The year Barker documented began on a high, with the signing of the Iran nuclear deal, before the President set out on what was effectively a farewell tour - stopping off in Vietnam, Hiroshima and Laos, attempting to heal the wounds left by his predecessors in office - while Kerry set off for Iceland, where he received a schooling in climate change not dissimilar to those seen in Al Gore's Inconvenient movies. New challenges present - Syria for one, Boko Haram for another - but increasingly, perhaps inevitably, the hugest shadow is cast by the campaigning Donald J. Trump, heightening and coarsening the political rhetoric on social media, where he who shouts loudest oft wins the day. Nobody could guess what was coming, save perhaps the disaffected white folks of the American heartlands, growing wary if not weary of this team's internationalism, fancy words and good intentions.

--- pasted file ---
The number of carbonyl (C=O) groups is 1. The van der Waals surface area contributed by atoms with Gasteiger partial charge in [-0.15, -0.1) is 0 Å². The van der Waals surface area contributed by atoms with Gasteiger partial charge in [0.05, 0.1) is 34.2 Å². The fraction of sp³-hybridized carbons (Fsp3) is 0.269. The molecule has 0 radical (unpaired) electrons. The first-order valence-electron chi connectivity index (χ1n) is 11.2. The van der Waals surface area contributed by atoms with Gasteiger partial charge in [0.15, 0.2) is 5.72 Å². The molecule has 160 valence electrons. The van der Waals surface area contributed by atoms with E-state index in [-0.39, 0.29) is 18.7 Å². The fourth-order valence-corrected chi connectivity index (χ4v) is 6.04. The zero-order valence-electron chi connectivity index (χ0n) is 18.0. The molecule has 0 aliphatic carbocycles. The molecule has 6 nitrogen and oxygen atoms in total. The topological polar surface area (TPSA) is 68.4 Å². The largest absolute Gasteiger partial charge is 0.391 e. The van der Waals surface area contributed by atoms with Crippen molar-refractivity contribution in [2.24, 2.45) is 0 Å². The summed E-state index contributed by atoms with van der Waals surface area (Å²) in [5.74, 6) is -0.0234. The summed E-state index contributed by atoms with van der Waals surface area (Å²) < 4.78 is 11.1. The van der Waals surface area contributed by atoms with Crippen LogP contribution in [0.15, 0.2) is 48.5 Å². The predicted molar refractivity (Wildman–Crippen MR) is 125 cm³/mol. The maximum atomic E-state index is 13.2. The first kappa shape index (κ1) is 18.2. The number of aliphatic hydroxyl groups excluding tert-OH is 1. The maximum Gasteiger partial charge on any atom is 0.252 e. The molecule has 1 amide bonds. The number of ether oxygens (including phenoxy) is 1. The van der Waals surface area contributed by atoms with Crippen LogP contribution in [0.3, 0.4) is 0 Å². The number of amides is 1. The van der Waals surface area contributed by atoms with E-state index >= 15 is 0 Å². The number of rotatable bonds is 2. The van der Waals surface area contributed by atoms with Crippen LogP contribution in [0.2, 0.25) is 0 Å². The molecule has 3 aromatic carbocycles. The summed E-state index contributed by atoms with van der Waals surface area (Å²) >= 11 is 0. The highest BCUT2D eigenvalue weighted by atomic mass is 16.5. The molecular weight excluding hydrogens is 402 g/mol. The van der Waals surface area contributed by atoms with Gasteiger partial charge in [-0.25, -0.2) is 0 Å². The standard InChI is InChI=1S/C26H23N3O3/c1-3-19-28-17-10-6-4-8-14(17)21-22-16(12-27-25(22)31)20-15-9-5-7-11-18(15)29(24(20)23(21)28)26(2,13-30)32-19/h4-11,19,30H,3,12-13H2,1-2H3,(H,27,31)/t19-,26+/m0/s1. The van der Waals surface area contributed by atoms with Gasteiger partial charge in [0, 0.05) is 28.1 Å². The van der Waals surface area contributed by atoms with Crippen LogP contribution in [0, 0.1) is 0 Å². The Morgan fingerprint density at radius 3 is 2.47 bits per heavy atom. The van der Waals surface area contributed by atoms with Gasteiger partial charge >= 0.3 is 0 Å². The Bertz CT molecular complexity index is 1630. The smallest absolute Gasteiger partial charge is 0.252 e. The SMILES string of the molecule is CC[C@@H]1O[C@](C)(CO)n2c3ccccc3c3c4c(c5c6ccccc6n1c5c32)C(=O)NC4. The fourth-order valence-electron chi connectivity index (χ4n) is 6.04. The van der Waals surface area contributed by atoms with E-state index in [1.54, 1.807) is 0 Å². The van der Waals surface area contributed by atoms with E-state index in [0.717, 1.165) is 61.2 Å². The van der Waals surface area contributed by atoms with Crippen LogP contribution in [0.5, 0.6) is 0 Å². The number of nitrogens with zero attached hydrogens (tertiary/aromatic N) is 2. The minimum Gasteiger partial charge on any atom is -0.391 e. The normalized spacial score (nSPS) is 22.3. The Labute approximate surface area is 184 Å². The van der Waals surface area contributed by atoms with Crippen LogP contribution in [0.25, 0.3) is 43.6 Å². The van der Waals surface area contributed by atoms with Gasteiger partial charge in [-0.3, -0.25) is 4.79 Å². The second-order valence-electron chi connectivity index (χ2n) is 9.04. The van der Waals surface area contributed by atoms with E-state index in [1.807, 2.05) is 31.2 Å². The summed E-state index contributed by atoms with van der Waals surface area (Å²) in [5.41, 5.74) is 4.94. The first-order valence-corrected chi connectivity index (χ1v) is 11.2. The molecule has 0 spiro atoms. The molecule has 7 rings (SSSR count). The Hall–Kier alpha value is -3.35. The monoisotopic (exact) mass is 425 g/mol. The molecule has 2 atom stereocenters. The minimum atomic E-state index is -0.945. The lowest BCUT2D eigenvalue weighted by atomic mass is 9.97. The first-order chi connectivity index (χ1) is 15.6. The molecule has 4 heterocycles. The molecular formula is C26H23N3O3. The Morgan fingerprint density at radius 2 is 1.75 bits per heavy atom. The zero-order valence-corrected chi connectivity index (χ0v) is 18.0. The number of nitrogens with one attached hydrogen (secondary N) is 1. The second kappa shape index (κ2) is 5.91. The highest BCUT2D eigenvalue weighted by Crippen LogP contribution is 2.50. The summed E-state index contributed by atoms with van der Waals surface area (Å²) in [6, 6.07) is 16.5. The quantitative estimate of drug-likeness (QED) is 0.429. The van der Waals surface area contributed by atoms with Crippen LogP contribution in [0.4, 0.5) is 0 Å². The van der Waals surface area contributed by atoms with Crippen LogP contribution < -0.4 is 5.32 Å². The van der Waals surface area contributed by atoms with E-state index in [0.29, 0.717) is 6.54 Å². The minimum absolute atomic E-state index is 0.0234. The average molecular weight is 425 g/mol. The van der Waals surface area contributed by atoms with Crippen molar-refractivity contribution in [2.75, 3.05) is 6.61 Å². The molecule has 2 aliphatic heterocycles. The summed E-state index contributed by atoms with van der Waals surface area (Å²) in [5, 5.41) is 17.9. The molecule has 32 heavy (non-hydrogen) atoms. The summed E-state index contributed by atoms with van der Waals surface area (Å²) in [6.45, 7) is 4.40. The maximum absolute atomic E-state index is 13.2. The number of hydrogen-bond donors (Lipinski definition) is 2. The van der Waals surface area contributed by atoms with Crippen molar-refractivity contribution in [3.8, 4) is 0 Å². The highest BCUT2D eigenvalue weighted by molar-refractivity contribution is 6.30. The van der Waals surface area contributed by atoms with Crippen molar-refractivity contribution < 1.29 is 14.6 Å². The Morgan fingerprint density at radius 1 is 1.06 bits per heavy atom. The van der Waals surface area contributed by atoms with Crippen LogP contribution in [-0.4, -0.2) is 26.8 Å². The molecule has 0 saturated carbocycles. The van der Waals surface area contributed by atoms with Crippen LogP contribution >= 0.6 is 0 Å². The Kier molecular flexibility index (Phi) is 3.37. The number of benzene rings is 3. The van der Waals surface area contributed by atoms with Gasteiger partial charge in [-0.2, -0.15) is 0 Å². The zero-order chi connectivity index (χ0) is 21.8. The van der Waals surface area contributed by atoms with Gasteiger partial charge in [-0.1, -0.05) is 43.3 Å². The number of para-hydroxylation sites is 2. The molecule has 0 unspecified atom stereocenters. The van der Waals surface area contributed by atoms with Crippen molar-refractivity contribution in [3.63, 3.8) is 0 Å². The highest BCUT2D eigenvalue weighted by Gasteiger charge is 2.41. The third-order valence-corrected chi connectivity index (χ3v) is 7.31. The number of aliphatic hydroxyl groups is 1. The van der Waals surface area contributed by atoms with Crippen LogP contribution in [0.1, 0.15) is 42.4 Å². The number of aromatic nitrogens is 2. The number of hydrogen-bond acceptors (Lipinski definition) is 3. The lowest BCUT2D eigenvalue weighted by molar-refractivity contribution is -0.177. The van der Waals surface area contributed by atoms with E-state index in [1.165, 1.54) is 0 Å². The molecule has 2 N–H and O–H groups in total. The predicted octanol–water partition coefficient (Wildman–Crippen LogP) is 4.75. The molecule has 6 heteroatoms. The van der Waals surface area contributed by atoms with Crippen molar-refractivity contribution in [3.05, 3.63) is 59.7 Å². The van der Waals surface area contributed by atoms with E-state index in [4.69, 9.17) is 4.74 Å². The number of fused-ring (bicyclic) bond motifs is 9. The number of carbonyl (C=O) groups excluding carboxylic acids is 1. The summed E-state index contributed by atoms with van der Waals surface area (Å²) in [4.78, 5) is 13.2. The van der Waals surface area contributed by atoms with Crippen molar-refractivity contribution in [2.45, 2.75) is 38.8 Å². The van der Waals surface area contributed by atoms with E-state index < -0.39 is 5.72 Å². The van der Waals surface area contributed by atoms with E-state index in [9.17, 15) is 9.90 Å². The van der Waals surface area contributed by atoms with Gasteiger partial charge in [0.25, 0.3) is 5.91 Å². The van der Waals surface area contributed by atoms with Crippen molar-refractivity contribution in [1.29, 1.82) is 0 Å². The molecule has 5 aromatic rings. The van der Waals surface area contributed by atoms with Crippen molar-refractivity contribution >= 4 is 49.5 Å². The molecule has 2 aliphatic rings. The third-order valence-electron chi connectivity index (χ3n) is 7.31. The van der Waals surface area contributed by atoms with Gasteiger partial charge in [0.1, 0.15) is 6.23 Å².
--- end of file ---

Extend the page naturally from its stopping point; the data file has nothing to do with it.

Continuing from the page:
Of all the elements in The Final Year guaranteed to foster audience nostalgia for a moment only recently passed, foremost will be the Obama team's unwavering and unwaveringly sincere belief in the power of diplomacy - a belief borne out on screen by the success of the Iran deal. (Two sides, habitually at loggerheads, sit down around a table and agree some common ground: the past really can seem like another country.) Beyond the day-to-day reality it describes, Barker's film often plays like an extended treatise on the matter of words, and how words matter: it captures in passing a philosophical discussion between two staffers, worthy in its own way of a Sorkin (or Voltaire), over whether post-crash, pre-Trump America is going through a bad moment or - long view - the best time ever to be alive. Even in its more routine stretches, we find the policy wonks striving wherever possible to open up or extend a dialogue rather than, say, barking taunts or bending others to their will.